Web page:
Nothing ever seems to work out. ÒI think if he had a good relationship it would blow his career anyway,Ó Johnson offers. ÒHeÕs very much taken a more positive approach to things, billing himself as a relationship expert who never quite got to the happy ending. His goal is to help all the other people who canÕt get a relationship, and let them know theyÕre not alone.Ó Granted, Valenti can be a little neurotic. But thatÕs a point of contention. ÒI donÕt know,Ó Johnson admits. ÒIÕve never dated him.Ó

Phil Johnson and Chris Valenti star in The Battle of the Romantically Dysfunctional Songwriters, a mock battle where the audience gets to vote who is more dysfunctional after each round. Then winner gets a condolence card addressed to his girlfriend (real or imaginary), and signed by everyone in the audience. Thus, Johnson says, the big winner is actually the biggest loser.
- Rachel Swan, East Bay Express - Rachel Swan


Phil Johnson/Roadside Attraction
Three Chords, A Red Shirt, And A Dream - DVD/CD
Raising A Rockus - DVD/CD
I Know I Shouldn't Say This, But... CD/DVD
A Nut Unbroken - CD
Ribbed For Your Pleasure - CD

Chris Valenti and the Emotional Wrecks
Emotional Wreck - CD
Live at Ghengis Cohen - CD
Sensitive Johnson - Feature Length Film
800 CDs - Documentary Film



The Dysfunctional Romantics pits Phil Johnson and Chris Valenti against that nemesis of happiness everywhere… Love. Finding it, keeping it, and dealing with the monster once you've got it. Wielding guitars as their weapons of comedy, Chris and Phil lampoon every romantic situation possible in their hilarious tag-team show.

Phil Johnson isn't angry. Even when he's crooning horrible thoughts about an ex-girlfriend or calling out your co-workers for what they really are, it's done with warmth and a knowing glance that it's all in good fun. He's neither an insider, nor an outsider, but the guy standing in the doorway watching both groups and laughing at everyone's foibles, including his own.

Phil Johnson deftly wields his guitar, spinning out one funny scenario after another. Far beyond the strumming/storytelling and parody style of other comedians his songs are all original, and written to include the music as an integral part of the story. His shows have been called "choreographed frenzy" and his easy, mellow command of the stage turns completely demented on a dime. It's a show with variety, energy, and originality that definitely pushes the boundaries.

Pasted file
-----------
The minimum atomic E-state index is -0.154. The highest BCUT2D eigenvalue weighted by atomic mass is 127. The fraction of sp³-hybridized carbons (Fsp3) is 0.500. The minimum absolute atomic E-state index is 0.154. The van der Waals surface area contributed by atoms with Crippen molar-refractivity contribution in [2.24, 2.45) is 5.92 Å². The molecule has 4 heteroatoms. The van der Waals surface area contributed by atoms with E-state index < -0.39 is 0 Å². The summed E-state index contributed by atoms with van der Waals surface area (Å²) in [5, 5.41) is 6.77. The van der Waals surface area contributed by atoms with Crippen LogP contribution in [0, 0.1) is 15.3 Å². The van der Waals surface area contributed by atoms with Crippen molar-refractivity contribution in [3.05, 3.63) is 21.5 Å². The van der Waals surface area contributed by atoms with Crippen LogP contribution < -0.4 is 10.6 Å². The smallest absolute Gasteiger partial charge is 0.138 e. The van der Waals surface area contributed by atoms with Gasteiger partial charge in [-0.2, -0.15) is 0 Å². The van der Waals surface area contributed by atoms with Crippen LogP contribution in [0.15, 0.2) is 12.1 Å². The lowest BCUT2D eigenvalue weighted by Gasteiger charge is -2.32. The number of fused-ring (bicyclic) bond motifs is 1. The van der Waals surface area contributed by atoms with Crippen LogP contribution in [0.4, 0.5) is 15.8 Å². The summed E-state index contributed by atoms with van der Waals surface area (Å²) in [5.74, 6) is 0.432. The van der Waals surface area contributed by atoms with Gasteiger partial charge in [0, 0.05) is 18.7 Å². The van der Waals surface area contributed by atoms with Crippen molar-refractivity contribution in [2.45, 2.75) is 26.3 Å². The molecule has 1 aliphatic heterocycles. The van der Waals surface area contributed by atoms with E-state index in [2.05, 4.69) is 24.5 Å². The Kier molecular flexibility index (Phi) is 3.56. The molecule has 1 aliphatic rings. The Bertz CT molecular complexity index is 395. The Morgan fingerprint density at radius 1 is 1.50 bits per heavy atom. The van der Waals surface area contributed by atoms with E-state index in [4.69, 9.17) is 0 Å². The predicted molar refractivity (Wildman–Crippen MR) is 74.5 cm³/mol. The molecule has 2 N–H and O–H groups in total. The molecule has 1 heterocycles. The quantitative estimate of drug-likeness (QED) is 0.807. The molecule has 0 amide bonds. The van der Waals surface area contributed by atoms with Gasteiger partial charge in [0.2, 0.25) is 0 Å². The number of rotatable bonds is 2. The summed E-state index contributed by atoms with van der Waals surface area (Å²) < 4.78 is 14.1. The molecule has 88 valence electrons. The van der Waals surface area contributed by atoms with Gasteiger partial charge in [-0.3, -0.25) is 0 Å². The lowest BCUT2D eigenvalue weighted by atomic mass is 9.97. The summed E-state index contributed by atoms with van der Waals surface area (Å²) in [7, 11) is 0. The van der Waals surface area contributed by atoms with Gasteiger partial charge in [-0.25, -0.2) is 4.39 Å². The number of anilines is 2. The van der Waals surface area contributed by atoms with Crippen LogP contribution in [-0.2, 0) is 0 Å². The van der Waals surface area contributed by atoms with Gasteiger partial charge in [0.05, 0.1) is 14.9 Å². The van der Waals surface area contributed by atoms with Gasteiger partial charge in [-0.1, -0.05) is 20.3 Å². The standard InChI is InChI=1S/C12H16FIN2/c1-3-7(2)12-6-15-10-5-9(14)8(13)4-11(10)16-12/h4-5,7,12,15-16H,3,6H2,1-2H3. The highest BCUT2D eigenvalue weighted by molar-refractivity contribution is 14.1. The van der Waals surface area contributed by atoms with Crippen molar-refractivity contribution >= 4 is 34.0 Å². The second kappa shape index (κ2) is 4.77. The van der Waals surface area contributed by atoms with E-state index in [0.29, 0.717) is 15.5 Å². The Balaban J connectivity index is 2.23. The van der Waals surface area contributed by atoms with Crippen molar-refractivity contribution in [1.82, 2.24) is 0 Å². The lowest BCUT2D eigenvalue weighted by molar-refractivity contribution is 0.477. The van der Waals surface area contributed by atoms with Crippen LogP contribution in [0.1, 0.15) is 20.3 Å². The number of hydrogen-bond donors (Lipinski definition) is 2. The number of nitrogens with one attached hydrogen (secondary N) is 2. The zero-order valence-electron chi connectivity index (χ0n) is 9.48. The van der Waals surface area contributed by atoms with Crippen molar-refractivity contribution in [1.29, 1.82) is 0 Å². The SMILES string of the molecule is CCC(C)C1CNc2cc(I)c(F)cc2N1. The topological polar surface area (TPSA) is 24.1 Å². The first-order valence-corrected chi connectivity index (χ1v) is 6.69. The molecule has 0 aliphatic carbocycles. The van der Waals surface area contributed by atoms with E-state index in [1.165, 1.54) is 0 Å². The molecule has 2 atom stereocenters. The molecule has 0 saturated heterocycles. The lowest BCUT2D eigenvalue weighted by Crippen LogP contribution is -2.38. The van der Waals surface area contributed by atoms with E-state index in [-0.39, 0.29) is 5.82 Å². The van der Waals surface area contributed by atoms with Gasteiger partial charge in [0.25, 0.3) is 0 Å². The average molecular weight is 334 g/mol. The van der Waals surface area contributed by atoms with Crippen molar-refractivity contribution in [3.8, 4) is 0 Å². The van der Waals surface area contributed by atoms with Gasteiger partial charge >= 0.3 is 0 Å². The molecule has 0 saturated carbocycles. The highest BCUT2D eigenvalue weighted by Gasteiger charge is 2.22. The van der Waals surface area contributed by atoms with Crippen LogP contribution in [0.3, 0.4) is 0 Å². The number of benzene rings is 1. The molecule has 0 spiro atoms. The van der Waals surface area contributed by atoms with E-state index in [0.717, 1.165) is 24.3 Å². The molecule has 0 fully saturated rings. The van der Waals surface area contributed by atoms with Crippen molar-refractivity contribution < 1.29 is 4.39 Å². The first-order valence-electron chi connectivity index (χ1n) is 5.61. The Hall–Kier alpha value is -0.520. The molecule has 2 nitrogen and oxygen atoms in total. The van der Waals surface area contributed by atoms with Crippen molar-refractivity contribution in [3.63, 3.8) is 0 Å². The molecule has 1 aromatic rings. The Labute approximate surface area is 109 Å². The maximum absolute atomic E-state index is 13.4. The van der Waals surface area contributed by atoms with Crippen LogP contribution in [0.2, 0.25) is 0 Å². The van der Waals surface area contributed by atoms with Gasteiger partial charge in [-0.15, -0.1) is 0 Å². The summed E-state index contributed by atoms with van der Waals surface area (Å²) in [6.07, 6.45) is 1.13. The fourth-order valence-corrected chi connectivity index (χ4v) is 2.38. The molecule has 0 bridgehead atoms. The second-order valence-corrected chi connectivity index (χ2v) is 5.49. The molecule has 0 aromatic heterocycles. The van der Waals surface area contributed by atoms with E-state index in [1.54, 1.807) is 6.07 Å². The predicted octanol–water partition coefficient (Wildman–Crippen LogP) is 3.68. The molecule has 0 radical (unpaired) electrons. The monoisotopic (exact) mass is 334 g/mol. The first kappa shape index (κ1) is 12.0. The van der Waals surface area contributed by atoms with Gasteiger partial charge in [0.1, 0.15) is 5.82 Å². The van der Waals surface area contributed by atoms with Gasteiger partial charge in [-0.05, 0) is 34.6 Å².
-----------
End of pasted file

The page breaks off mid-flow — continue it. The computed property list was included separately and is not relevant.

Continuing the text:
Armed with a degree in music, years of experience leading his band Roadside Attraction, and a friendly and playful sense of humor, Phil Johnson knows well what it takes to entertain an audience. But beyond just entertainment, Phil seeks to actually communicate something important… That life is just not as serious as we all think.

If you've ever been frustrated by a relationship and you have a somewhat twisted, sometimes evil, but very healthy sense of humor, then Chris Valenti is the artist for you.

He's a relationship expert. His show is part music, part comedy, part therapy, and part romance - as well as action, adventure, mystery and sometimes horror. A philosopher of love - usually, the kind of love that did not exactly make it to that 'happily ever after' place, Chris writes and performs songs that touch upon the universal truths of the sometimes frustrating, but often ridiculously funny life of single people.

Songs like Passive Aggressive about the cute little problems that get blown out of proportion in every dysfunctional relationship and The Ghost of Your Ex about dates who can't stop talking about their ex-boyfriends strike close to home for those who can not seem to reel in the full attention of their present partner. Don't Pass Out is a plea and warning to men and women everywhere to curb excessive drinking, especially on first dates. The song It's Hard to Find Someone Good Enough For Me nails the single person's core issue head on - and was featured on The Dr. Phil Show. Everyone Can Be Replaced is a positive look at the end of relationships as well as the happiest break-up song ever written. Most shows end with Chris's new approach to women, Booty Call.

A gifted songwriter and wry comedian, Chris has the knack for using self-deprecation and vulnerability to write songs about the hazards and frustrations of love and attempted relationships. He's become a spokesperson for the unlucky in love.

The Dysfunctional Romantics is a show that involves the audience right from the beginning and holds them rapt and laughing until the very end. Because the best cure for a broken heart is laughter.